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Federal Program Spotlight: Every Kid in a Park

The Every Kid in a Park initiative, launched by President Obama, was created with the hope that all children get the opportunity to visit and explore the outdoors. Beginning in September, every fourth-grader in the nation will receive an “Every Kid in a Park,” pass that is good for a free family-admission pass to every national park for one full year. With children spending less and less time outside, and more time indoors in front of a television screen, the Every Kid in a Park initiative was designed to help get kids out and moving while experiencing the natural beauty of America. The program will help families and schools arrange field trips and cover transportation costs. To help pay for

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Bringing TEDx to an Afterschool Program

  Randy Wallock, a 7th grade Language Arts teacher, stumbled upon TEDx when trying to replace his school’s previous afterschool enrichment program. Inspired by TEDx and with an idea to enhance the afterschool program, Wallock applied for and received a license in the fall of 2012 to include a TEDx program in the afterschool program. Wallock recruited teachers from various disciplines, such as special education, forensics, and technology to help coach the students. Once a week for two or more hours, the TEDx group met to discuss projects and brainstorm more ideas. At the end of the school year each student got up and delivered a 10-minute presentation, without the use of notes, in front of a 100 peers. Wallock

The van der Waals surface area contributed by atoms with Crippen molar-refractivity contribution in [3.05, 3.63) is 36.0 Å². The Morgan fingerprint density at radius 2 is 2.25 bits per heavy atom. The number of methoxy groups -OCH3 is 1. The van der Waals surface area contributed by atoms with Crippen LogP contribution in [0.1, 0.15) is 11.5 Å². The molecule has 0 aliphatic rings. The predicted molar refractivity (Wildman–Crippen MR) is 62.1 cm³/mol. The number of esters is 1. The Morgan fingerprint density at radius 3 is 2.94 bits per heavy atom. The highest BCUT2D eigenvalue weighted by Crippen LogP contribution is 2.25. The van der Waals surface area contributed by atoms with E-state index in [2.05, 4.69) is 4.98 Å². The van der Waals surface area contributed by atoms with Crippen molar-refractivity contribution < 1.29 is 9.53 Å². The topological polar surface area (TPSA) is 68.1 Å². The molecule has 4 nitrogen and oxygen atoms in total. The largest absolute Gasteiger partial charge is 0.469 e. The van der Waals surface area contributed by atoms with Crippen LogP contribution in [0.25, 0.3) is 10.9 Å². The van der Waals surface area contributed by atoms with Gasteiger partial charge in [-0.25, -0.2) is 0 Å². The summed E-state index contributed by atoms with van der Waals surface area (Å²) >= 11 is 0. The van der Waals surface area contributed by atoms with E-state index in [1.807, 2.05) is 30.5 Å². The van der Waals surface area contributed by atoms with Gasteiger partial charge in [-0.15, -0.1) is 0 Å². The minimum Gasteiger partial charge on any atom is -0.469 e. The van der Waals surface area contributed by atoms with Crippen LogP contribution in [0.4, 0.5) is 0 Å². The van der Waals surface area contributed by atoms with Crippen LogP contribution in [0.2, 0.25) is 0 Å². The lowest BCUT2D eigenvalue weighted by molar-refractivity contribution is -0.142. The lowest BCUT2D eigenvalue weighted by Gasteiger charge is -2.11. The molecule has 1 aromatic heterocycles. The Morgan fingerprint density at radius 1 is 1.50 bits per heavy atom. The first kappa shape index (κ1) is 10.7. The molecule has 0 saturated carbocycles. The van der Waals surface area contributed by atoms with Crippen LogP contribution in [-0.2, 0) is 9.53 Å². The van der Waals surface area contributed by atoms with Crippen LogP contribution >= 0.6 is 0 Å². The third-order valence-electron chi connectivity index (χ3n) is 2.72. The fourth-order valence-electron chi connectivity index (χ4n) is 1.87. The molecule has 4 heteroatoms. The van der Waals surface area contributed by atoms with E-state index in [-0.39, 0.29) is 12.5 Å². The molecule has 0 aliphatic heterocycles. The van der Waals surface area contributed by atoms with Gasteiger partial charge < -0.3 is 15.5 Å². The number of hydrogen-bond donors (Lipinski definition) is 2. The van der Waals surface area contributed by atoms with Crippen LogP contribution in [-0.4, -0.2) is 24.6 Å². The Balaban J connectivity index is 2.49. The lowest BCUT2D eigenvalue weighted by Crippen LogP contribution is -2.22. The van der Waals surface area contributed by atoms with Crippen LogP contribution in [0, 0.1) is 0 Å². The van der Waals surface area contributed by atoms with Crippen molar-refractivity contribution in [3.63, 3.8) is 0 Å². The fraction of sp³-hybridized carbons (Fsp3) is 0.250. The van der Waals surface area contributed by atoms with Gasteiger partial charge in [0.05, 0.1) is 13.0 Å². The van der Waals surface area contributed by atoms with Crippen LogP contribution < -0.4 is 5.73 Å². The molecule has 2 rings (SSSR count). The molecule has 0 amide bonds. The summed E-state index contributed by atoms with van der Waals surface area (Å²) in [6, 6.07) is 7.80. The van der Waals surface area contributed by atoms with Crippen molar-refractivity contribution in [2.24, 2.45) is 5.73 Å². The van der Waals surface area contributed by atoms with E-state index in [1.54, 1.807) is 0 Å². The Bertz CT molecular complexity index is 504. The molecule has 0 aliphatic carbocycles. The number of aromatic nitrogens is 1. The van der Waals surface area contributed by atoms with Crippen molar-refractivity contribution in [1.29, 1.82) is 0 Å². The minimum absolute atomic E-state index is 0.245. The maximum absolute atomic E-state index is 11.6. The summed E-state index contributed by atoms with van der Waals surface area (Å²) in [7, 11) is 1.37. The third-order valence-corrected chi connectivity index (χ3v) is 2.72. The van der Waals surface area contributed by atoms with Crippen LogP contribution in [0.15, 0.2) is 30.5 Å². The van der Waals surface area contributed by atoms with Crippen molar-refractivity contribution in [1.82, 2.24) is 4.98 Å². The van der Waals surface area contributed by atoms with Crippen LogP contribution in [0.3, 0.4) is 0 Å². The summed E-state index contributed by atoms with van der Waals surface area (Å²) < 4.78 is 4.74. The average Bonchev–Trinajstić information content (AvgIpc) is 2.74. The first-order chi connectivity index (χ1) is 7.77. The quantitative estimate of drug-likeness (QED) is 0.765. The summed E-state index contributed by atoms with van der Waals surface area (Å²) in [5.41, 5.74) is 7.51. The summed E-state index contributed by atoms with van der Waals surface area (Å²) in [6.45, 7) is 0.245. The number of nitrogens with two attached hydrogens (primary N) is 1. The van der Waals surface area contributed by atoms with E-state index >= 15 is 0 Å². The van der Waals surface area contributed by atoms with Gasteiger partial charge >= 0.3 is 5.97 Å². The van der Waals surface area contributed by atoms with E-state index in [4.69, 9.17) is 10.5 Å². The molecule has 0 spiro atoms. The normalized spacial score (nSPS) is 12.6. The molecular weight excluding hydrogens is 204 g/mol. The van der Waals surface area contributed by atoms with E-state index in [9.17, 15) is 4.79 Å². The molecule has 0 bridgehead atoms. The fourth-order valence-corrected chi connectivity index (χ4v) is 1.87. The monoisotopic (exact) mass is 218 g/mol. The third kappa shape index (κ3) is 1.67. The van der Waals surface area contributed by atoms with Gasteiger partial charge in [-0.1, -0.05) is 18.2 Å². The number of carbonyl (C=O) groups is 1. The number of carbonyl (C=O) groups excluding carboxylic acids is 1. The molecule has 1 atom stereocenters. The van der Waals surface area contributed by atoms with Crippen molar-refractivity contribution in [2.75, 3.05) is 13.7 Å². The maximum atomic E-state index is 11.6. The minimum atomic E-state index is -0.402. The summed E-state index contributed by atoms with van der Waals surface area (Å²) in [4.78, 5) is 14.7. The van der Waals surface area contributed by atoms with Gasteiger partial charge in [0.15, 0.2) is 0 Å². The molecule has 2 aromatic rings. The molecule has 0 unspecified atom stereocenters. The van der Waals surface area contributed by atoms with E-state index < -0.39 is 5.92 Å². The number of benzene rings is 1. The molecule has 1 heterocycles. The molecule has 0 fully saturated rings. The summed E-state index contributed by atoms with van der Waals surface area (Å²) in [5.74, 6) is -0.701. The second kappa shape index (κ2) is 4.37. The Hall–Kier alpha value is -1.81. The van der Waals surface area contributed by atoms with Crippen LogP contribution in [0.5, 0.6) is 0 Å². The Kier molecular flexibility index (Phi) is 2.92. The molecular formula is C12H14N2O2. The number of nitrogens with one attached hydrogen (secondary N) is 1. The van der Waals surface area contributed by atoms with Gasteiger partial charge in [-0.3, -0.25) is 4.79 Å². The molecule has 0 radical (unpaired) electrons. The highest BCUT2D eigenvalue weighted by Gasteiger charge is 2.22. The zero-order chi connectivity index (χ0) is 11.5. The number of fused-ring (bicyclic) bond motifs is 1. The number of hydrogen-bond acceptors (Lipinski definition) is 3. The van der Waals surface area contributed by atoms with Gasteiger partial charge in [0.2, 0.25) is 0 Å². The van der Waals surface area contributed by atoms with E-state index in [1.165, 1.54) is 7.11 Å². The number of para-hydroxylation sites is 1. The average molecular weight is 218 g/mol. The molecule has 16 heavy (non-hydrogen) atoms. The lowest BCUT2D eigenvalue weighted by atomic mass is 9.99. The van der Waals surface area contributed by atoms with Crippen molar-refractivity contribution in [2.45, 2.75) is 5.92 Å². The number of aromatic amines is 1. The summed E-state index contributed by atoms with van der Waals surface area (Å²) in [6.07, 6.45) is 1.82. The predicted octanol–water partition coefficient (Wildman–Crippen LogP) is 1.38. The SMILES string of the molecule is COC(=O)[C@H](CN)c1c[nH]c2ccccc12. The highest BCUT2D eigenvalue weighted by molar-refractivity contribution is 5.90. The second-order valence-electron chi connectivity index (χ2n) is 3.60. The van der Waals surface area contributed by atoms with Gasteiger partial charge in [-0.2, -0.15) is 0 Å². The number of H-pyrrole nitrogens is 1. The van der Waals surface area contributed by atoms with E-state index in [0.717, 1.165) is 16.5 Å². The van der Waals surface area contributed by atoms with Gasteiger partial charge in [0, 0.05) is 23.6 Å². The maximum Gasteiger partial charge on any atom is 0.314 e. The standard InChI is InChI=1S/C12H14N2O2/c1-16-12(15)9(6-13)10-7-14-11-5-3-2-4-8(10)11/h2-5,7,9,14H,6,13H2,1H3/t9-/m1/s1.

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Federal Program Spotlight: Amber Alert